Innovations in Therapy for Aortic Aneurysms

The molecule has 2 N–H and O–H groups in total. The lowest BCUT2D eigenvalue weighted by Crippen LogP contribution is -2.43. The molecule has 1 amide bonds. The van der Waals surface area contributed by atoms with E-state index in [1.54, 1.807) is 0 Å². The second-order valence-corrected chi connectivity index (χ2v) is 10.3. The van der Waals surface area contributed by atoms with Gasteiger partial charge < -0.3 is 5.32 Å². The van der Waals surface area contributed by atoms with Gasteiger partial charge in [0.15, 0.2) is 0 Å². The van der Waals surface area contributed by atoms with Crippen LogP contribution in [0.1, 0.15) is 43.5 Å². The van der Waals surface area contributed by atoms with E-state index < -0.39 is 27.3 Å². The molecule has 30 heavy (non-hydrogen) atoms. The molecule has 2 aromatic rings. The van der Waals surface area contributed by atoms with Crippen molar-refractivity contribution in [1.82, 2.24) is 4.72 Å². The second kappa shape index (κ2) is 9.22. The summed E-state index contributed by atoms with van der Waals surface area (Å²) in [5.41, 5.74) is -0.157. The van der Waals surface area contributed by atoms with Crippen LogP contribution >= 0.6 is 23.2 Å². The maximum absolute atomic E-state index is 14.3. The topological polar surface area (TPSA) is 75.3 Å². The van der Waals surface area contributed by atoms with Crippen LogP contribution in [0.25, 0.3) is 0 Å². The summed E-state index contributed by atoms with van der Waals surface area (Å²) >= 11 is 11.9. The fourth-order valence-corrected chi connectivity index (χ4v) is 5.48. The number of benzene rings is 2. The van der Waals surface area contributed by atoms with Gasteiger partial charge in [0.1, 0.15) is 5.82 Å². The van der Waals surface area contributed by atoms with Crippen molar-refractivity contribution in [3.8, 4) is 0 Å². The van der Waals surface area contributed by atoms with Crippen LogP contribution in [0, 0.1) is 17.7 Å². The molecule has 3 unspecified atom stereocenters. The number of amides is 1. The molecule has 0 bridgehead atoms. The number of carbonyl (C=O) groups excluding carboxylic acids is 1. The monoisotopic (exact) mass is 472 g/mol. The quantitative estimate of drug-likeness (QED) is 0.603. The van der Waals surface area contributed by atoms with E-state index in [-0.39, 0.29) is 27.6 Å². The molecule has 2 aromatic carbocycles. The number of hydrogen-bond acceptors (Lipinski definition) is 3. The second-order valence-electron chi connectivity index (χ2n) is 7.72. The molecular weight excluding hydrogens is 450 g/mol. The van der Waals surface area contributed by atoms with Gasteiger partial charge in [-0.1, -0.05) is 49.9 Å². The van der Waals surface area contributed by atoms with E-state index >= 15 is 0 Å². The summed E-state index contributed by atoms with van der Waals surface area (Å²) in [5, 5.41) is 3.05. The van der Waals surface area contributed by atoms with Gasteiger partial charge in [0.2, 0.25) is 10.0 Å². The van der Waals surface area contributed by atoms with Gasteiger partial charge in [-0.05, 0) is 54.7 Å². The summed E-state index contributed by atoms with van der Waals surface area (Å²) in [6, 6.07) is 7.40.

New York, NY – On June 24th at 7:00pm NewYork-Presbyterian Hospital will present two consecutive ORLive webcasts on Innovations in Minimally Invasive and Conventional Therapies for Aortic Dissection and Aneurysm. During the broadcasts, viewers will be able to submit questions, via an e-mail interface, that may be answered by the presenters during the broadcast. The first webcast will focus on treatments of the thoracic aorta and feature an open repair of a thoracoabdominal aortic aneurysm, performed by Leonard Girardi, MD, O. Wayne Isom Professor of Cardiothoracic Surgery, and Director of Aortic Surgery Program at NewYork-Presbyterian Hospital/Weill Cornell. He will be joined on the panel by Allan Stewart, MD, Assistant Professor of Cardiothoracic Surgery, and Director of Aortic Surgery Program at NewYork-Presbyterian Hospital/Columbia, as well as James McKinsey, MD, Associate Professor of Surgery, Columbia University College of Physicians and Surgeons and Adjunct Associate Professor of Surgery, Weill Cornell Medical College; and Interim Chief of Vascular Surgery at NewYork-Presbyterian/Weill Cornell and NewYork-Presbyterian/Columbia. "The initial meeting with someone with an aortic aneurysm that measures over 5 centimeters can be disconcerting because they usually feel fine," says Dr. Stewart. "Explaining that they are at risk for a major catastrophe within the next year, makes them understandably nervous. So the first meeting is one of assurance, to clarify that these procedures are reproducible with a very low incidence of morbidity or death. Over the last twenty years the options for therapy have improved dramatically, whether it is for an ascending aneurysm, a descending aneurysm or a thoracoabdominal aneurysm. The danger of waiting now far exceeds the risk of surgery in almost all cases over a certain size." The second webcast will deal primarily with treatment of the abdominal aorta and will feature a procedure using a Fenestrated Stent performed by Dr. McKinsey. The discussion will be moderated by Harry Bush, Jr., MD Associate Professor of Surgery, Weill Cornell Medical College, and Attending Vascular Surgeon, New York Presbyterian Weill Cornell Medical Center with participation by Dr. McKinsey and William A. Gray, MD Associate Professor of Clinical Medicine Columbia University College of Physicians and Surgeons and Director, Endovascular Services Center for Interventional Vascular Therapy NewYork-Presbyterian Hospital/Columbia University Medical Center. Evaluating The Patient's Needs, Not The Prevailing Techniques Surgical techniques and technology for resolving the pathology of both the thoracic and abdominal aorta have made important, even revolutionary strides in recent years. The Center for Vascular Surgery at NewYork-Presbyterian/Weill Cornell Medical Center and NewYork-Presbyterian/Columbia University Medical Center have been at the forefront of these developments, including participation in several leading studies. "We're one of three sites in the United States using new Fenestrated Stents under an IDE issued by the FDA. This technology allows surgeons to custom-place vascular portals in abdominal stents to allow for very complex anatomy. In the near future this same technology will be used in the thoracic or subclavian aorta to accommodate and preserve vessels to the heart and brain," says Dr. McKinsey, Interim Chief of Vascular Surgery at NewYork-Presbyterian/Weill Cornell and NewYork-Presbyterian/Columbia. Although these prestigious studies are important, they are only part of the broad and prosaic continuum of care available at New York Presbyterian for aortic pathology. Multidisciplinary cooperation among nationally recognized physicians experienced in all forms of surgical and minimally invasive treatments for aortic disease afford patients the best possible opportunity for successful outcomes. From the gold standard open procedure to hybrid endovascular and solely catheterized, minimally invasive techniques, every case is evaluated with the patient, not the prevailing surgical technique, in mind. "Certainly, when patients come to you, you want to be able to offer them the appropriate treatment, whether it is open, endovascular or some combination of the two. To do this, you need physicians with a wide breadth of expertise who are willing to cooperate in a multidisciplinary approach to diagnosis. This is precisely what we have here at New York Presbyterian. It's one of the primary reasons I look forward to coming to work every day. Not everyone is a candidate for open and not everyone is a candidate for an endograph and they shouldn't be shoe-horned into one available technology," adds Dr. Girardi. About ORLive ORLive is the world's leading surgical broadcasting company. Working collaboratively with hospitals and device manufacturers, ORLive produces customized, interactive, video programs that demonstrate the latest surgical techniques and product innovations. The ORLive broadcasting network provides an intimate look at over 650 live and on-demand surgeries to a global audience, streaming over 45,000 hours of programming each month. The ORLive network can be found on-line at www.ORLive.com.